The U.S. Mint reports sales of American Eagle gold and silver bullion coins running well ahead of last year’s pace at the end of March. Gold Eagle sales were up 33.3% over last year’s first quarter performance while Silver Eagle sales were up 37.9% over the same period. Month over month, Gold Eagle sales were more than three times higher than sales from March of last year. Silver Eagle sales were down 7% when compared to March of last year. The strong uptick indicates increased activity among American investors interested in including gold and silver in their holdings as safe-haven hedges and as an underpriced asset class.
Tech analyst: Gold could go to $1800 to $2200 in long run
A number of technical analysts have reverted to a more bearish forecast over the past few weeks with the $1250 area once again being touted as the downside support area. Many of those same technical analysts, though, have a significantly more positive outlook for the longer term.
Among that group is Gary Wagner of the Wagner Financial Group who sees $1267 or even $1247 as possibilities in the short run, but also forecasts the possibility of $1800 to $2200 in the longer run. “Our research,” he explains in an article published recently at the Singapore Bullion Market Association website, “suggests that gold is in the final phase of a major long-term impulse cycle. This model also provides a look-back at the final major bullish wave could be traced back to end of 2015, following a correction to $1,040. This corrective fourth wave developed from the all-time high at $1,900 in 2011. The model suggests that gold could re-test the record highs that, if taken out, could see an extensive surge to between $1800 and $2200 per troy ounce.”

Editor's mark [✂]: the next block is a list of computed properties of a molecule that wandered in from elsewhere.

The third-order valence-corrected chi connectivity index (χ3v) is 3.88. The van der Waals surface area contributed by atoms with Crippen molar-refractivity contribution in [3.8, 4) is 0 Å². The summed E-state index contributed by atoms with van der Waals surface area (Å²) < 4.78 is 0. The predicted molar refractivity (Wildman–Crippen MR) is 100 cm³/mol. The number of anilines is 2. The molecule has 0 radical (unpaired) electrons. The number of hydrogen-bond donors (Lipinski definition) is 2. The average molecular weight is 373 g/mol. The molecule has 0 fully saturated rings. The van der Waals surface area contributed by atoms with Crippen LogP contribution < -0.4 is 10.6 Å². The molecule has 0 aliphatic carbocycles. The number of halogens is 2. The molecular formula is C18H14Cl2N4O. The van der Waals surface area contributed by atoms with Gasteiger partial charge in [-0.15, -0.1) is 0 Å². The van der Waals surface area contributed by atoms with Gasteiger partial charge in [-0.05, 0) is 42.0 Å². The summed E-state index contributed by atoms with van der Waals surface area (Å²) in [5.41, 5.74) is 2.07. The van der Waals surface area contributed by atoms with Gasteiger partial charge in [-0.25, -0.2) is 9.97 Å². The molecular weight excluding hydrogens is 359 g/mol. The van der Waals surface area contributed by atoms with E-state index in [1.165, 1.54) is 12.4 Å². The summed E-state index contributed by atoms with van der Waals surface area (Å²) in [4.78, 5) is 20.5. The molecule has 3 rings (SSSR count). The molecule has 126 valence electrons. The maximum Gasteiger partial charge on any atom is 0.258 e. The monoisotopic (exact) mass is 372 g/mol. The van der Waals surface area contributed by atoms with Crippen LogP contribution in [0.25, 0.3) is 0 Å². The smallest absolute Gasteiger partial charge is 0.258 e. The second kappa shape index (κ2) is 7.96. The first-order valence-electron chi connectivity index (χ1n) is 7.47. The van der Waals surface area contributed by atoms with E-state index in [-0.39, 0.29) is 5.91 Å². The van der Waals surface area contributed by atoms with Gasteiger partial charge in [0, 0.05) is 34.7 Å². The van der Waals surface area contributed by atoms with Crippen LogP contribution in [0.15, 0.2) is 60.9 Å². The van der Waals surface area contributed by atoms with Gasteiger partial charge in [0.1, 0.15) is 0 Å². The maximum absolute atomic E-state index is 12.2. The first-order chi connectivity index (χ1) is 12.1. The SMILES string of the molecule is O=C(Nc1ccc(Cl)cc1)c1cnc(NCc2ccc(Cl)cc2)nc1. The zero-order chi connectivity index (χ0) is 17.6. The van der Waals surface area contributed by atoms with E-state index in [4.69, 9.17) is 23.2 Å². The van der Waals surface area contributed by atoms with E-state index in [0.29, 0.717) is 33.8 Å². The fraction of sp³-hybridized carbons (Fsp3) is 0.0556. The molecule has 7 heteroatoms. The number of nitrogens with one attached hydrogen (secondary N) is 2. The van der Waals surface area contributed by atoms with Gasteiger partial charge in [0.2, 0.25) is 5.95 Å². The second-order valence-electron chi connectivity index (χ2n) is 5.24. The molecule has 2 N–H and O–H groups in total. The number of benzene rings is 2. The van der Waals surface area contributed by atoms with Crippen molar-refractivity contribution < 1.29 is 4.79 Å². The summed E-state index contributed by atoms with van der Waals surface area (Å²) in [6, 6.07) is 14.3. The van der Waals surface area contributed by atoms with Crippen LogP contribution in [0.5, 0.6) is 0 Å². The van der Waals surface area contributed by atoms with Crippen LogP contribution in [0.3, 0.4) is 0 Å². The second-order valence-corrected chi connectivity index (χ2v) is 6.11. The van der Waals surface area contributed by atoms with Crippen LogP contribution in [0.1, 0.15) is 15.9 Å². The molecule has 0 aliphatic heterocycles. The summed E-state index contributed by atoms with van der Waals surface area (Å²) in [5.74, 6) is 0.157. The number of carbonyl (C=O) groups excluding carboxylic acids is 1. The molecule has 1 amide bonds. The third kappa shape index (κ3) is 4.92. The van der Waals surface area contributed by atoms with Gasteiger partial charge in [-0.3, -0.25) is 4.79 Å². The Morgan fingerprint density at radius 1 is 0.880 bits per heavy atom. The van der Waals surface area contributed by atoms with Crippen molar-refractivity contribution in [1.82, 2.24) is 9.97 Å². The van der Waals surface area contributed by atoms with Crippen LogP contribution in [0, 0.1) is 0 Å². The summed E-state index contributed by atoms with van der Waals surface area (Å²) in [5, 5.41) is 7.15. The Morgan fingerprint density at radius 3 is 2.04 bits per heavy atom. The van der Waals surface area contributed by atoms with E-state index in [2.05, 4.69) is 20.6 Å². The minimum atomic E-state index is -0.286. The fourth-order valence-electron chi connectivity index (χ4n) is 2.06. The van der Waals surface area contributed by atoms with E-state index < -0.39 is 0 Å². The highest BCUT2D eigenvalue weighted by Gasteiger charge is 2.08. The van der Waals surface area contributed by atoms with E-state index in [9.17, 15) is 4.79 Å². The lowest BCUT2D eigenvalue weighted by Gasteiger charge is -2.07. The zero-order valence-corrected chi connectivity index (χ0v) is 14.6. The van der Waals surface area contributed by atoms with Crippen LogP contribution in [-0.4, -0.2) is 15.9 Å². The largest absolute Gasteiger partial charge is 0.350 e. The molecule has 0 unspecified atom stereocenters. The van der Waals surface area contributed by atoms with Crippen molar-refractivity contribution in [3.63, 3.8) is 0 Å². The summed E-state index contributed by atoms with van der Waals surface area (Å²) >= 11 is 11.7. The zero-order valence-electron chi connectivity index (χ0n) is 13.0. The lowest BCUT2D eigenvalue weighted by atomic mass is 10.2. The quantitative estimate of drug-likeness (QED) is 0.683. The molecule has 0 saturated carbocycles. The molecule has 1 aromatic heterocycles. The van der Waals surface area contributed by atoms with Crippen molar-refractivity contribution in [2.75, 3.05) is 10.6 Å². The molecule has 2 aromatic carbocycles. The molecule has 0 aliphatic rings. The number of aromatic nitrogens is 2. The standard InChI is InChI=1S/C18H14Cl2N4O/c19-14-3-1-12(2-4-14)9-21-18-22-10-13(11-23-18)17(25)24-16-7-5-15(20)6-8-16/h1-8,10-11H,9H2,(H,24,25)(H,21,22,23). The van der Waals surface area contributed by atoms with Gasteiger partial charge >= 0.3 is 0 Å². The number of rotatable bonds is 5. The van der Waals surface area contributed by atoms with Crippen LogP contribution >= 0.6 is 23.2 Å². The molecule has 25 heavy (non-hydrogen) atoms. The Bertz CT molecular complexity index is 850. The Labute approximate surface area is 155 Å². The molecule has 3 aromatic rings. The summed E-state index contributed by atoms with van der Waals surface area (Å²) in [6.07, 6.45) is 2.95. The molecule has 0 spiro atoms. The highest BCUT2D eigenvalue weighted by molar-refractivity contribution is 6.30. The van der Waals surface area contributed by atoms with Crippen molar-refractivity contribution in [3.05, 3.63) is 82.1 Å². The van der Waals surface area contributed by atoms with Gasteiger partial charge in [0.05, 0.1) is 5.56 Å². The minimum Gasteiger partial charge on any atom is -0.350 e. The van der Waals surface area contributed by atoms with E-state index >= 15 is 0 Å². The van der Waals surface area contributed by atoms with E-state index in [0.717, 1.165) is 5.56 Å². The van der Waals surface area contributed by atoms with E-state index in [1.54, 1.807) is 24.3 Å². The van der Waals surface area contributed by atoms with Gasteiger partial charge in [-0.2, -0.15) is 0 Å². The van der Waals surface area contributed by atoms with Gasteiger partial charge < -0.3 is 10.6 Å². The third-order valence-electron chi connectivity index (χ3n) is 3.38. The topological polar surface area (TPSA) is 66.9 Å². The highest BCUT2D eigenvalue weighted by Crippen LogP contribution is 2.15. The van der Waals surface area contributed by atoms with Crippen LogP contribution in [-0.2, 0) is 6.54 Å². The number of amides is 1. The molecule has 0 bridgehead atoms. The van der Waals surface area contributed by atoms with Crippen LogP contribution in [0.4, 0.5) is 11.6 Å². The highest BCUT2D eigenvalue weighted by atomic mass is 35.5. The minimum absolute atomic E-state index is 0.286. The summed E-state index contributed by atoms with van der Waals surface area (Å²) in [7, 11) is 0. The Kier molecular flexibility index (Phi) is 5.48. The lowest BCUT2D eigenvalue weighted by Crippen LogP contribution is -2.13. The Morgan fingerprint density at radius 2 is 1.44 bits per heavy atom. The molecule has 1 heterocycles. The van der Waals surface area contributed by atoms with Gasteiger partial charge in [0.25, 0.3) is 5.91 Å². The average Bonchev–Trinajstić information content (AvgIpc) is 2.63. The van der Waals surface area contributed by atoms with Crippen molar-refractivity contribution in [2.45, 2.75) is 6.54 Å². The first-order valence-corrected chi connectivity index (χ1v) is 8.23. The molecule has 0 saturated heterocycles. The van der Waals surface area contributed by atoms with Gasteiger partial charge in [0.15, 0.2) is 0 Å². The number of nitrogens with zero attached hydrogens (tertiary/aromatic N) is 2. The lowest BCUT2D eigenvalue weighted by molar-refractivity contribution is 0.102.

At USAGOLD, it bears repeating, we have always advocated the ownership of both gold and silver coins and bullion for long-term asset preservation purposes rather than short-term speculative gain. Though we report on the short-term, we do so with the caveat that anything can happen. The analyst who forecasts a short-term downside today can quickly change his or her outlook to the upside tomorrow – or vice versa. The long term charts for gold and silver, though, reveal a consistent upward trend that has served investors well in the period since 1971 when the global monetary system departed the gold standard and entered the fiat money era.
Is Warren Buffett wrong about gold?
“While I very often agree with Warren Buffett’s views regarding, for example, the level of cash in portfolio or migration from growth to value stocks,” says Independent Trader for ETF Trends, “I absolutely can not agree with what he wrote in the letter to shareholders about gold, once again showing how badly it performs in comparison to the US shares.”